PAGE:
The construct of social capital has recently captured the interest of researchers in social epidemiology and public health. We review current hypotheses on the social capital and health link, and examine the empirical evidence available as well as its implications for health policy. With regard to theory, we contend that the construct as currently employed in the public health literature, lacks depth compared to its uses in social science. In addition, social capital presents itself as an alternative to materialist structural inequalities (class, gender and race) by bringing to the forefront of social epidemiology an appealing common sense idealist social psychology to which everyone can relate (e.g., good relations with your community are good for your health). The use of social capital invokes a romanticized view of communities without social conflict (e.g., Neo - Tocquevillian nineteenth century associationalism) and favours an idealist psychology over a psychology connected to both material resources and social structure. We argue that the evidence on social capital as a determinant of better health is still scant or ambiguous - depending on the definition that is used. Even if confirmed, social capital hypotheses call for social determinants beyond the proximal realm of social psychology. We also maintain that social capital is used in public health as an alternative to both state-centred economic redistribution (e.g., living wage, full employment, and universal health insurance) and party politics (e.g., gaining control of the executive branch of the government). Social capital represents a 'privatization' of both economics and politics. Such uses of social capital mirror recent Third Way policies in Germany, UK and US. If Third Way policies end up losing support in Europe, its prominence there might be short lived. In the USA, where the working class is less likely to influence social policy, interest in social capital could be longer lived or, alternatively, could drift in the academic limbo like other psychosocial constructs which at one point were heralded as the next 'big idea'.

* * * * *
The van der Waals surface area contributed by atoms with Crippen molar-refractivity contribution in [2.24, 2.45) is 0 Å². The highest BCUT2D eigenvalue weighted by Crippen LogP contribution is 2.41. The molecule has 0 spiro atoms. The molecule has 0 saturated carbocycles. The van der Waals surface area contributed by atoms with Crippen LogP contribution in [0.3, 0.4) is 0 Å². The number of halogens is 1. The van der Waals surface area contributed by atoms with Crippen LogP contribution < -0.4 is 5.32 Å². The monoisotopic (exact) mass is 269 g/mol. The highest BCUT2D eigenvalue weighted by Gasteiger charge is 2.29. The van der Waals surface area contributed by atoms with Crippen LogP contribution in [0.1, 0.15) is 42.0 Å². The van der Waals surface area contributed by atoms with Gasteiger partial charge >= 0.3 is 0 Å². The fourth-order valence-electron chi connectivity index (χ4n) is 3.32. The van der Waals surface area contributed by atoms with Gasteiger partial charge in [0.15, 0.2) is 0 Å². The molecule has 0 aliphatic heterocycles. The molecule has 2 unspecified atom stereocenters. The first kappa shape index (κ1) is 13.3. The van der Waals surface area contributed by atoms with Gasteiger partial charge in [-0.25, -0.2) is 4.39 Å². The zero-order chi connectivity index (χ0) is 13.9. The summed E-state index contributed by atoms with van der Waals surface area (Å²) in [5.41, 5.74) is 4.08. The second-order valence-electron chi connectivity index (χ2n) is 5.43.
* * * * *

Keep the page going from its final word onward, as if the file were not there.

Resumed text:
ASJC Scopus subject areas
- Public Health, Environmental and Occupational Health